Charles C. Camosy is a professor of theological and social ethics at Fordham University and author of For Love of Animals: Christian Ethics, Consistent Action. He is a member of the Faith Advisory Council of the Humane Society of the United States.
Posts By This Author
What the ‘Star Wars’ Franchise Can Learn from the Roman Catholic Church
What is Star Wars? For the first decade or so after George Lucas made what would come to be known as Episode IV, which celebrates its 40th anniversary this year, the answer to that question was easy: Star Wars was whatever Lucas said it was.
Fr. James Martin: ‘Advocating for LGBT People Is Necessary’
The level of polarization is the worst I’ve ever seen in my 30 years as a Jesuit. And I think a lot of it has to do with the pushback, opposition, and downright contempt for my fellow Jesuit, Pope Francis. His emphasis on mercy, on accompaniment, on encounter and, especially, as in (his apostolic exhortation) “Amoris Laetitia,” on discernment, has driven some people into near hysterics.
How the Last Debate Added to Our Hopelessly Incoherent Discourse on Abortion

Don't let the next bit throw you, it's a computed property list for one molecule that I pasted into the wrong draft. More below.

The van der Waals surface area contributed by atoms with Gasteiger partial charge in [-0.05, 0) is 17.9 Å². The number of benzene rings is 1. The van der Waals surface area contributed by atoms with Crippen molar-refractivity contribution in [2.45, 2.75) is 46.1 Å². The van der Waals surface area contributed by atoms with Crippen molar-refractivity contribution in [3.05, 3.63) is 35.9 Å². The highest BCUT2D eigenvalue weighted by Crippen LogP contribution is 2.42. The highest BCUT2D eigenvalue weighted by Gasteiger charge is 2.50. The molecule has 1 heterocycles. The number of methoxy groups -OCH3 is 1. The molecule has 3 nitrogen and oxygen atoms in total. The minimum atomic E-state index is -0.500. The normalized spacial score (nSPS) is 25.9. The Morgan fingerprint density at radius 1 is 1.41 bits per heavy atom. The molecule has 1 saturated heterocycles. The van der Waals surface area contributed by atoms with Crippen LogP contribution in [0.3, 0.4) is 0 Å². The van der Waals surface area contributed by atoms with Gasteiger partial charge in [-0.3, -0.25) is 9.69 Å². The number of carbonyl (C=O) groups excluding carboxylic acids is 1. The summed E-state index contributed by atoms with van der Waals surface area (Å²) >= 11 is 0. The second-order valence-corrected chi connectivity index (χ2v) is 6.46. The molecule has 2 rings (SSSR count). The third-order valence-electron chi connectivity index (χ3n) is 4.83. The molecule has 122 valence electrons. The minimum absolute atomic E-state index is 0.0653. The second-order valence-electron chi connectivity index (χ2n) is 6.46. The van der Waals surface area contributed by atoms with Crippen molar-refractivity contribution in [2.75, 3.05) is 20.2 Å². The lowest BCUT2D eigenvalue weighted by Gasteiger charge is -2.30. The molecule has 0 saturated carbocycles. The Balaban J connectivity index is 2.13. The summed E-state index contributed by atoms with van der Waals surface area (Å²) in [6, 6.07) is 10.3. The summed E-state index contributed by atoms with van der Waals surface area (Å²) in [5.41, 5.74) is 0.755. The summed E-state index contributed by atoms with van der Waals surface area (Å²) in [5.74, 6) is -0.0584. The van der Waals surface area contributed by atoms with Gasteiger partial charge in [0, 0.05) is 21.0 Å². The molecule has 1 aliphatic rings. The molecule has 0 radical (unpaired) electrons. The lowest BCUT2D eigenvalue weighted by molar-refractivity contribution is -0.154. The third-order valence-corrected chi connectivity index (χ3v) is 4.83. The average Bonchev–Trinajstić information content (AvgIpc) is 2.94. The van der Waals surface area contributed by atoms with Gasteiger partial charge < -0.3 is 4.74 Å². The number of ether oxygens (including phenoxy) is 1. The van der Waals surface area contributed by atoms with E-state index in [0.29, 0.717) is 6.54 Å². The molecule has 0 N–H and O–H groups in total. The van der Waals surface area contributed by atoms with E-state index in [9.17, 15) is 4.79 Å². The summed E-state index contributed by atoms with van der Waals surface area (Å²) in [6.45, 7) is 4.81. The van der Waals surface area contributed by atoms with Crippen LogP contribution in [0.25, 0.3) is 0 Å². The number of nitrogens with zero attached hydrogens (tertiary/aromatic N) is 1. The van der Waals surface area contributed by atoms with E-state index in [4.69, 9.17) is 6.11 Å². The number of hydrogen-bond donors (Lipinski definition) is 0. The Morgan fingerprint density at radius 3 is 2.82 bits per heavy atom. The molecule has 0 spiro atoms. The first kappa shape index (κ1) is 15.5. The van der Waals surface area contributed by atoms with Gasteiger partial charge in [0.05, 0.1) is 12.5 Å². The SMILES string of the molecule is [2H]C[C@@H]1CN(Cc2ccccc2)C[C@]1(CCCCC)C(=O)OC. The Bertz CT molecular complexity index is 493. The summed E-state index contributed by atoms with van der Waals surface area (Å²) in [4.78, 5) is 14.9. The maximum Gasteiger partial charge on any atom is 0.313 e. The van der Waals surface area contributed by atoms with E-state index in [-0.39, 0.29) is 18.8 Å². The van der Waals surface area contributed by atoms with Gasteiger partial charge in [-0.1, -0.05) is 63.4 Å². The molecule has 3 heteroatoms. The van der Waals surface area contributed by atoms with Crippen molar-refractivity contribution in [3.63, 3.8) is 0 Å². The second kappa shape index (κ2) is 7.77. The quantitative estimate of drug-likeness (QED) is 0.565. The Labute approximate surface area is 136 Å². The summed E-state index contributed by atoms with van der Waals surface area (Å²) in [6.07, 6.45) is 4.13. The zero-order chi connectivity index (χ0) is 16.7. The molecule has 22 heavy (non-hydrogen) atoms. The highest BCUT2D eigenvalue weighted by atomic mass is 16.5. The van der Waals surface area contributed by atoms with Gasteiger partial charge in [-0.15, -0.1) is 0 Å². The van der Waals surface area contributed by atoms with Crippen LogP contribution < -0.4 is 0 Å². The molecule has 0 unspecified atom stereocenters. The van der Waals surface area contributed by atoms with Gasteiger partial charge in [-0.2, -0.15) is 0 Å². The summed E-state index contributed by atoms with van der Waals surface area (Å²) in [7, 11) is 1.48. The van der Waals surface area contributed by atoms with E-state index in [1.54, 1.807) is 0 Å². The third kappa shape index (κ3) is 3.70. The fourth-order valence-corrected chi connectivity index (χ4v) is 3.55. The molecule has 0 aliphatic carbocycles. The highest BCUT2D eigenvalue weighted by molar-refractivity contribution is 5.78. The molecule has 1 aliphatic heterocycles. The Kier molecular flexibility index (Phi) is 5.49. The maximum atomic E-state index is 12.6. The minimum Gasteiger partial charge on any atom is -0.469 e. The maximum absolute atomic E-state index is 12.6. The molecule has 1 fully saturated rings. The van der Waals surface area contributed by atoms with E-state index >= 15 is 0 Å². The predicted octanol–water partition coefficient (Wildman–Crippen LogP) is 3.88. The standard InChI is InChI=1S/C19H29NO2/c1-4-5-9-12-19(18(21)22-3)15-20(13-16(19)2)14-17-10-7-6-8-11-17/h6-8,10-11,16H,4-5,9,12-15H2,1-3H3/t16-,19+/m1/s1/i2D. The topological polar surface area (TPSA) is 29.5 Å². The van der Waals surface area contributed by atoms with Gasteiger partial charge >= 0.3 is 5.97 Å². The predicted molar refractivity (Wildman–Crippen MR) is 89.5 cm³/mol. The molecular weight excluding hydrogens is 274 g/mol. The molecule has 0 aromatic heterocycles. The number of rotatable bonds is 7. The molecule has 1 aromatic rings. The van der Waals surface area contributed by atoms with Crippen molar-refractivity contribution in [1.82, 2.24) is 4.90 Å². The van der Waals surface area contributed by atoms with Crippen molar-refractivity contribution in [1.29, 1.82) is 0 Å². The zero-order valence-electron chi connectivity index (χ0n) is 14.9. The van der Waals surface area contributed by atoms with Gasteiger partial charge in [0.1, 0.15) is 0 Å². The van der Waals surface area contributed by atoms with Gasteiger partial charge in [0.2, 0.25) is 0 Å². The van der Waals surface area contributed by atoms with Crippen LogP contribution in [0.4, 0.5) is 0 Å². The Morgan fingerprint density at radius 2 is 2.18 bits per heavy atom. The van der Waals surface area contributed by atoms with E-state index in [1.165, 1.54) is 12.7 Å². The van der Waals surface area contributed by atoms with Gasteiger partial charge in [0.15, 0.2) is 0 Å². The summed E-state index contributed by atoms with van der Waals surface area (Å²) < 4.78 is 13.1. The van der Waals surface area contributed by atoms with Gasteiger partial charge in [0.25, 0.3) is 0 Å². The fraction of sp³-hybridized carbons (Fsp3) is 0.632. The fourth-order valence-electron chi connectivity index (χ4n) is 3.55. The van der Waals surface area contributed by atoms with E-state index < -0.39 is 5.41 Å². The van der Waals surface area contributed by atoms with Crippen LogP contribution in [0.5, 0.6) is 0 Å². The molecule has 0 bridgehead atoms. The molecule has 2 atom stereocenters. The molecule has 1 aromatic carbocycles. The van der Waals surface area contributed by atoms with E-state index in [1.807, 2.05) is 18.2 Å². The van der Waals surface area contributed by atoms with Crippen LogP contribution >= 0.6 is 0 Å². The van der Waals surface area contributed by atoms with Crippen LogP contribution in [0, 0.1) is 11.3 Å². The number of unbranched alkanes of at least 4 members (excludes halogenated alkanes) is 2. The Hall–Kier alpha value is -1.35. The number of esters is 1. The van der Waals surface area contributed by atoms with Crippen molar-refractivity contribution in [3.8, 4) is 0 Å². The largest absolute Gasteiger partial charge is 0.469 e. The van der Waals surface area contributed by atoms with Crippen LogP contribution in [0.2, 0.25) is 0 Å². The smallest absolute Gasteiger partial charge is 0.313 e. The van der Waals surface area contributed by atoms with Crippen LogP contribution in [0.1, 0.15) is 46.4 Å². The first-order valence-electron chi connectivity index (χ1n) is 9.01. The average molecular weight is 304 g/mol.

For the first time in three general election debates, a moderator asked the presidential candidates on Oct. 19 about abortion.
Given that abortion has rightly been described as the source of America’s second civil war, there has been a baffling lack of engagement with it this election cycle.
You Are Not Your Brain: What a 'Head Transplant' Would Really Mean
It has already been successful in other animals: Physicians have severed the spinal cords of one white mouse and one black mouse, switched their heads and produced living mice. Similar surgeries have been successful with dogs and monkeys.
And now there is serious talk of doing a head transplant on a human being.
Why Should We Care About Animals Amidst So Much Human Suffering?
AT THE HEIGHT of the culture wars in the 1980s, Cardinal Joseph Bernardin of Chicago gave a lecture at Fordham University on something he called “the consistent ethic of life.” Fortunately for those of us captured by this vision, a New York Times reporter happened to be in the audience. The next day’s headline read: “Bernardin Asks Catholics to Fight Both Nuclear Arms and Abortion.”
It got a lot of people talking. Then, as now, it was an incredibly countercultural message that disrupted the liberal/conservative binary of secular political imagination. But Bernardin’s views, though novel in a U.S. context, were articulating the principles of an ancient faith: consistent nonviolent protection and support for life in every circumstance. Within the politics of U.S. culture wars, this means refusing to make distinctions between a child dying of a treatable disease and a child killed by abortion. Instead, we insist that Christ is always with the least among us and that we must let these little children come to him. Every last one.
The most famous animal-lover